Going back to college can help advance your career. But before you register for classes and buy your books, you might want to take one more back-to-school step and talk to your employer about tuition matching.
Asking your boss to pay for part of your education can be awkward, but it can be worth it. If your company offers a tuition-matching program, you can get a discount on your education and show your employer that you're invested in your career development. And if your company doesn't have a program, you could help create one so that future employees can further their educations.
What is tuition matching?
Tuition matching—also called tuition assistance or tuition reimbursement—is an employment benefit wherein employers pay, at least in part, for their employees to continue their educations. The amount of assistance depends on the organization—some companies pay for an employee's entire degree; others reimburse a portion each year or semester.
UPS's Learn & Earn Program, for example, grants part-time employees up to $25,000 for their college educations. According to Glassdoor, Geico reimburses eligible full-time associates studying at accredited community or two-year colleges up to $5,250 per year and covers application fees, course-related charges, and up to 75 percent of textbook costs, among other expenses. And Disney offers its hourly employees free tuition to any institution connected to its Aspire program; an employee can take classes toward their bachelor's degree, master's degree, or GED after only 90 days with the company.
Small and midsize companies—which might not have the same revenue as larger companies, sometimes offer tuition assistance or reimbursement. According to the Harvard Business Review, 52 percent of companies provide some graduate tuition reimbursement.
How to talk to your company about tuition matching.
Talking to your employer about benefits can be tough, and broaching the topic of education assistance can be even tougher. Here are four strategies that can help you start the conversation.
Do your homework. Before you even ask for a chat, do your research. Does your workplace even have a tuition-assistance program? If so, are you eligible for it? Sometimes companies will only pay for employees to obtain degrees in relevant fields. Sometimes there are stipulations: Some companies only offer assistance to full-time employees or employees who've been with the company for a certain number of years. And sometimes companies only fund employees who take courses at specific schools. Make sure you know the details before you start the conversation. Someone in your company's human resources department should be able to provide you with information on your company's policy.
Explain how going back to school will help your organization. Even if you don't meet the requirements for your company's tuition assistance program, it still doesn't hurt to speak to HR about it. After all, the skills you develop by going back to school make you a more valuable employee. Create a clear picture of the education you're looking to pursue and list the ways it will benefit your employer. Maybe your management classes will make you a more effective leader, or maybe your accounting classes will better equip you to balance budgets. Being able to articulate how your education will benefit the organization will help you prove your case.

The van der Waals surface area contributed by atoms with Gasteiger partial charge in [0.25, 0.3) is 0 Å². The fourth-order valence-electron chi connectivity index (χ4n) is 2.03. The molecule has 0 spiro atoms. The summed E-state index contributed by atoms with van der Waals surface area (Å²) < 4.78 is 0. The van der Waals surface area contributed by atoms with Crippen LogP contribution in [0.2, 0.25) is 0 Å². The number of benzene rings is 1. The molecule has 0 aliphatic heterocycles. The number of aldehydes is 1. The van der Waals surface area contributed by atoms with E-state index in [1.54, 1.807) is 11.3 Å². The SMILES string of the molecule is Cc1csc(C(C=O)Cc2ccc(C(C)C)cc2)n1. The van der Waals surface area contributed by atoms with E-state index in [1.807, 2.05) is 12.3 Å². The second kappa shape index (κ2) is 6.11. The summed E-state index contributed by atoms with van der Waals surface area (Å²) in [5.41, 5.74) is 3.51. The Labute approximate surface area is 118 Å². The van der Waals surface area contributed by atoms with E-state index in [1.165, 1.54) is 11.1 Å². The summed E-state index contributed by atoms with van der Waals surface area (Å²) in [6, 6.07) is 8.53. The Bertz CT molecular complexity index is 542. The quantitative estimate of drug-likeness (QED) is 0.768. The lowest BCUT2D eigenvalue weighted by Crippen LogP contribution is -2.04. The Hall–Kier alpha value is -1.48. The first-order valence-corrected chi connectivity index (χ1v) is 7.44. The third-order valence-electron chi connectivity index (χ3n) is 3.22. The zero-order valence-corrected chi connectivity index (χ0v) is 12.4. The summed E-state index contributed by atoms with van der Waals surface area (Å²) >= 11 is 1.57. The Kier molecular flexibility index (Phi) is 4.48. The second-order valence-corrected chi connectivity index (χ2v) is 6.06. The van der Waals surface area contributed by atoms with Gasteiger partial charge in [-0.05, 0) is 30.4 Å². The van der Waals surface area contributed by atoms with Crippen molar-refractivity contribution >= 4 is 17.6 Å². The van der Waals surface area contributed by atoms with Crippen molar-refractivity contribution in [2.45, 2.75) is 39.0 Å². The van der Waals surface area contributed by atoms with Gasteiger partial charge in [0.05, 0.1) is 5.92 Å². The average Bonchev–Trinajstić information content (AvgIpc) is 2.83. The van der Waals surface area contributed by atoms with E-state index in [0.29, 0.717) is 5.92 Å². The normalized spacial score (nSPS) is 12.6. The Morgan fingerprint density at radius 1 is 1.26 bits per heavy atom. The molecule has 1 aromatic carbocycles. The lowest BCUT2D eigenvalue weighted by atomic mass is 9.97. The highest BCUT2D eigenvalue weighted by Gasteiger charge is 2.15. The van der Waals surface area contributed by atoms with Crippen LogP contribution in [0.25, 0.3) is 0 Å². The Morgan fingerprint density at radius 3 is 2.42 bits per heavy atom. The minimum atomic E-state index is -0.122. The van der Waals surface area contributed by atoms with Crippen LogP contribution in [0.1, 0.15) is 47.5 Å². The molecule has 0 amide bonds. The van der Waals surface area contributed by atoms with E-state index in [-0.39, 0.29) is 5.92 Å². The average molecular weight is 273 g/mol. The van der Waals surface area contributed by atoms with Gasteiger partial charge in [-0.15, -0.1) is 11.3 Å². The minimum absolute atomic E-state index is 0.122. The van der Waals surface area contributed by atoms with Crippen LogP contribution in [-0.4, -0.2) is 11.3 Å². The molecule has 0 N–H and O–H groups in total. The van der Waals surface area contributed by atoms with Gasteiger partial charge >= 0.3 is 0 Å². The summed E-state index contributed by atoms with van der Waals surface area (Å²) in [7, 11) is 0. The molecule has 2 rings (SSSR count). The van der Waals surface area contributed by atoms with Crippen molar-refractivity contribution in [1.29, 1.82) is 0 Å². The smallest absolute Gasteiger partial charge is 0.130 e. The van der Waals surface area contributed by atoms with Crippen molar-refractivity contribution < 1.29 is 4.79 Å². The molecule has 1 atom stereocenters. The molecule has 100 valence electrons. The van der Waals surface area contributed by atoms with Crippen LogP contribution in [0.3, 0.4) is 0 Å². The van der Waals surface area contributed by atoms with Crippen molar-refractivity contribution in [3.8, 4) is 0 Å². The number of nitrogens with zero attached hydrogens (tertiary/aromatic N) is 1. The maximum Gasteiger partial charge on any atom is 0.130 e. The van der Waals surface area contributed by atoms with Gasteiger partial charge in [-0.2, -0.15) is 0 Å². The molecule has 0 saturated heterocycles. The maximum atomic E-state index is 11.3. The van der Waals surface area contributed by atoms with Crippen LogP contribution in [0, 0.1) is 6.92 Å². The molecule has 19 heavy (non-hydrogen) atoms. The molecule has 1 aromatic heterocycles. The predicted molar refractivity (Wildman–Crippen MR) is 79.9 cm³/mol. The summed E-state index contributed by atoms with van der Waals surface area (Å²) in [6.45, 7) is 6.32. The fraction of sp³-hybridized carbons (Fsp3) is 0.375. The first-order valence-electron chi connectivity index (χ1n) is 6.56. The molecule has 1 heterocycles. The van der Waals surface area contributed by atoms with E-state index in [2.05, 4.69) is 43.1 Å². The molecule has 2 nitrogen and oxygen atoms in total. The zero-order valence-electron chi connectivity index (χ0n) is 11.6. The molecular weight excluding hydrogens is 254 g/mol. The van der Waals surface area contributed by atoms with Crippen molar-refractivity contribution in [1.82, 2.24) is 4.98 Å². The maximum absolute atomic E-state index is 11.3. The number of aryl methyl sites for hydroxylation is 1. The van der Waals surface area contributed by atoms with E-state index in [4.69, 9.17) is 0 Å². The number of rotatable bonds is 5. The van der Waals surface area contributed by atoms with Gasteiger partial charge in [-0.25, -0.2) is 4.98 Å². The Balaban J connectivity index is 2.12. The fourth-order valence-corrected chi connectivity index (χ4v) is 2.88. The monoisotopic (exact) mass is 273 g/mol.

Provide a cost breakdown. It helps to know how much the program will cost your employer. If you don't have an exact figure, use your best estimates, and be up-front that you're estimating. Providing a cost breakdown will show your employer that you've done your research and know what you're asking for.
Be ready to provide assurances. If your company agrees to pay for your tuition, they might want to make sure you stick around so that they can reap the benefits of your new knowledge. You might be asked to sign an education contract stipulating that you'll stay with the company for a designated period after you've completed your education. If this is the case, make sure that you understand what you're agreeing to before you sign on the dotted line.
Presenting the case for a tuition-assistance program.
If your employer doesn't already offer a tuition reimbursement program, it's time to advocate for one. This might sound daunting, but it could be as simple as researching and presenting to your employer the business case for a tuition assistance program.
Consider the following arguments:
Education reimbursement is tax-deductible.
Encouraging employees to improve their skills and develop professionally can help them invest in the company.
Education assistance is a coveted perk: Harvard Business Review reports that 44 percent of job seekers would consider a lower-paying job if it offered tuition matching.
You could also provide some info on competing organizations that offer a tuition-matching program or provide your employer with a petition from coworkers who'd like to take advantage of such a program.
Pursuing an advanced degree can only help your career. And when your employer picks up the tab (or at least part of it), everyone wins. Why wait any longer to start the conversation?